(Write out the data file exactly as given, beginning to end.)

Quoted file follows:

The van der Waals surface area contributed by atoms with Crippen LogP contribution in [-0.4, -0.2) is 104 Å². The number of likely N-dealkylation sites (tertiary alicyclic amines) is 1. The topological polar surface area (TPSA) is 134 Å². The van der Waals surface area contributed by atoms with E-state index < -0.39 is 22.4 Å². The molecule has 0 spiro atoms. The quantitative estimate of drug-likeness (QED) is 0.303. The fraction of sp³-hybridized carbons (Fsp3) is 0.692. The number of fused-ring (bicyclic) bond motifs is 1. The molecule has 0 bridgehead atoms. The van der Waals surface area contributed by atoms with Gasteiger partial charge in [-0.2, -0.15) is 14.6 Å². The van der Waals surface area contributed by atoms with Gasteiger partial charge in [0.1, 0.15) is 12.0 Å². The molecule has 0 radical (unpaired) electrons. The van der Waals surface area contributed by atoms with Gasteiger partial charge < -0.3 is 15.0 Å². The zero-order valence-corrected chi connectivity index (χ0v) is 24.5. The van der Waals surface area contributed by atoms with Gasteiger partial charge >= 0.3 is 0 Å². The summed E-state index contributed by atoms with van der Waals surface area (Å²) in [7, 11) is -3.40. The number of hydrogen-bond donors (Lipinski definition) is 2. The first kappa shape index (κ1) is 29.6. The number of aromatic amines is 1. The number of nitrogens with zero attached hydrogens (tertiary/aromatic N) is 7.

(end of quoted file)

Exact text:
The van der Waals surface area contributed by atoms with Crippen LogP contribution in [-0.4, -0.2) is 104 Å². The number of likely N-dealkylation sites (tertiary alicyclic amines) is 1. The topological polar surface area (TPSA) is 134 Å². The van der Waals surface area contributed by atoms with E-state index < -0.39 is 22.4 Å². The molecule has 0 spiro atoms. The quantitative estimate of drug-likeness (QED) is 0.303. The fraction of sp³-hybridized carbons (Fsp3) is 0.692. The number of fused-ring (bicyclic) bond motifs is 1. The molecule has 0 bridgehead atoms. The van der Waals surface area contributed by atoms with Gasteiger partial charge in [-0.2, -0.15) is 14.6 Å². The van der Waals surface area contributed by atoms with Gasteiger partial charge in [0.1, 0.15) is 12.0 Å². The molecule has 0 radical (unpaired) electrons. The van der Waals surface area contributed by atoms with Gasteiger partial charge < -0.3 is 15.0 Å². The zero-order valence-corrected chi connectivity index (χ0v) is 24.5. The van der Waals surface area contributed by atoms with Gasteiger partial charge >= 0.3 is 0 Å². The summed E-state index contributed by atoms with van der Waals surface area (Å²) in [7, 11) is -3.40. The number of hydrogen-bond donors (Lipinski definition) is 2. The first kappa shape index (κ1) is 29.6. The number of aromatic amines is 1. The number of nitrogens with zero attached hydrogens (tertiary/aromatic N) is 7.